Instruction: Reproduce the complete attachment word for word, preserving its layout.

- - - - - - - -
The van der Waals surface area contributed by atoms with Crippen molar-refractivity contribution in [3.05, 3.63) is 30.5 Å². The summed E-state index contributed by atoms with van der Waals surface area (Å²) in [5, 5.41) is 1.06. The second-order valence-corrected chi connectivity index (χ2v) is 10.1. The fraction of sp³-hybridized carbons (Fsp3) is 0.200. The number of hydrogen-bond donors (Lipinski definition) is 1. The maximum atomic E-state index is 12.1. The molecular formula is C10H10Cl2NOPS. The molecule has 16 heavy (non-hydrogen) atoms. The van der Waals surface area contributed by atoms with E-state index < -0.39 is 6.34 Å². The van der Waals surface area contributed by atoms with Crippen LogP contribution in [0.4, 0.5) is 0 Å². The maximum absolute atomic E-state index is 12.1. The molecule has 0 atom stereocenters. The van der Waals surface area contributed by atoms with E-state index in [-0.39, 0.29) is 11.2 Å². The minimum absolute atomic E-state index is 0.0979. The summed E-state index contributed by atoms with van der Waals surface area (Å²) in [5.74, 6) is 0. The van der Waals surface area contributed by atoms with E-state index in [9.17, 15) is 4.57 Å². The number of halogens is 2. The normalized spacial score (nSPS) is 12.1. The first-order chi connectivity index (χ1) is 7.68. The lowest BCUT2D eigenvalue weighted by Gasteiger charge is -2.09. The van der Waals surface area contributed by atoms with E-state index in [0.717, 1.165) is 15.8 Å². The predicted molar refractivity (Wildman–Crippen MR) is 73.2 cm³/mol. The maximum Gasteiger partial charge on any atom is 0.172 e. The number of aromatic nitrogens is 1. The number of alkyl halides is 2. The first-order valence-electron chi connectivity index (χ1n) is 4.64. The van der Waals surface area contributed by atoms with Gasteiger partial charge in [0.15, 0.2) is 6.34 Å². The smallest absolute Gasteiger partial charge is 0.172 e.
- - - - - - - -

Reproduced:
The van der Waals surface area contributed by atoms with Crippen molar-refractivity contribution in [3.05, 3.63) is 30.5 Å². The summed E-state index contributed by atoms with van der Waals surface area (Å²) in [5, 5.41) is 1.06. The second-order valence-corrected chi connectivity index (χ2v) is 10.1. The fraction of sp³-hybridized carbons (Fsp3) is 0.200. The number of hydrogen-bond donors (Lipinski definition) is 1. The maximum atomic E-state index is 12.1. The molecular formula is C10H10Cl2NOPS. The molecule has 16 heavy (non-hydrogen) atoms. The van der Waals surface area contributed by atoms with E-state index < -0.39 is 6.34 Å². The van der Waals surface area contributed by atoms with Crippen LogP contribution in [0.4, 0.5) is 0 Å². The maximum absolute atomic E-state index is 12.1. The molecule has 0 atom stereocenters. The van der Waals surface area contributed by atoms with E-state index in [-0.39, 0.29) is 11.2 Å². The minimum absolute atomic E-state index is 0.0979. The summed E-state index contributed by atoms with van der Waals surface area (Å²) in [5.74, 6) is 0. The van der Waals surface area contributed by atoms with E-state index in [9.17, 15) is 4.57 Å². The number of halogens is 2. The normalized spacial score (nSPS) is 12.1. The first-order chi connectivity index (χ1) is 7.68. The lowest BCUT2D eigenvalue weighted by Gasteiger charge is -2.09. The van der Waals surface area contributed by atoms with E-state index in [0.717, 1.165) is 15.8 Å². The predicted molar refractivity (Wildman–Crippen MR) is 73.2 cm³/mol. The maximum Gasteiger partial charge on any atom is 0.172 e. The number of aromatic nitrogens is 1. The number of alkyl halides is 2. The first-order valence-electron chi connectivity index (χ1n) is 4.64. The van der Waals surface area contributed by atoms with Gasteiger partial charge in [0.15, 0.2) is 6.34 Å². The smallest absolute Gasteiger partial charge is 0.172 e.